Lawyers for Rep. Marjorie Taylor Greene have promised Dr. Dre the Republican congresswoman will make “no further use” of his Still D.R.E. hit song. According to New York Post, the letter sent to Dr. Dre comes after the veteran rapper and record producer threatened to take legal action against Greene after she used the song in a video she shared on her Twitter account last week.
The 57-year-old sent the controversial Republican lawmaker a cease-and-desist for using his song without seeking permission. In the video that has since been taken down on Twitter, the Georgia congresswoman is seen walking through congress as the 1999 hit song’s conspicuous piano melody is repeatedly played in the background.
But after she posted the video on Twitter, the award-winning rapper got in touch with the social media platform and demanded that they take it down because of copyright infringement, TMZ reported. Dr. Dre also told the news outlet that he doesn’t license his music to politicians, “especially someone as divisive and hateful as this one.”
“We are in receipt of your correspondence of January 9, 2023,” Greene’s lawyer wrote in the letter, per Billboard. “On behalf of Congresswoman Greene, please be advised that no further use of Mr. Young’s copyright will be made by a political committee or via social media outlet she controls.”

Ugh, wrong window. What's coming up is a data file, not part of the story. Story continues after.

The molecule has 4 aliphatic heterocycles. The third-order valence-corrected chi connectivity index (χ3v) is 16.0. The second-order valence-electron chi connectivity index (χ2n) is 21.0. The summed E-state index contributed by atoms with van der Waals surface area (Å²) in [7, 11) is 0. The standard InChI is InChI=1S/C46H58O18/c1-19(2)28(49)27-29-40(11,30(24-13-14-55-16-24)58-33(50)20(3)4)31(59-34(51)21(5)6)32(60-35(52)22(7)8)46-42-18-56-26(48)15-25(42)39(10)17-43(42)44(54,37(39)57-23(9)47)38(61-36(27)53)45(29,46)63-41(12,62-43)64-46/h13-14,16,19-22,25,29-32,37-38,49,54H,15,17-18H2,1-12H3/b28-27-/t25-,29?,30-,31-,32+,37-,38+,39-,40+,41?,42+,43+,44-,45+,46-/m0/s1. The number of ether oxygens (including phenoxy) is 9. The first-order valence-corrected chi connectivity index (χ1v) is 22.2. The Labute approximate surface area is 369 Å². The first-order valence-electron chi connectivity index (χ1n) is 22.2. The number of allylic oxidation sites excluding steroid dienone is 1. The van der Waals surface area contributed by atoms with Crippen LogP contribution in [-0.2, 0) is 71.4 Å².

Greene also responded to Dr. Dre in a statement to TMZ, telling the rapper that while she appreciates “the creative chord progression”, she “would never play” his “words of violence against women and police officers”, and his “glorification of the thug life and drugs.”
After Greene posted the video on Twitter, Dre’s attorney, Howard King, threatened to take legal action against her, saying that the Congresswoman “should be making laws not breaking laws.”
“The United States Copyright Act says a lot of things, but one of the things it says is that you can’t use someone else’s song for your political campaign promotions unless you get permission from the owner of the copyright in the song, a step you failed to take,” King stated in a letter to Greene.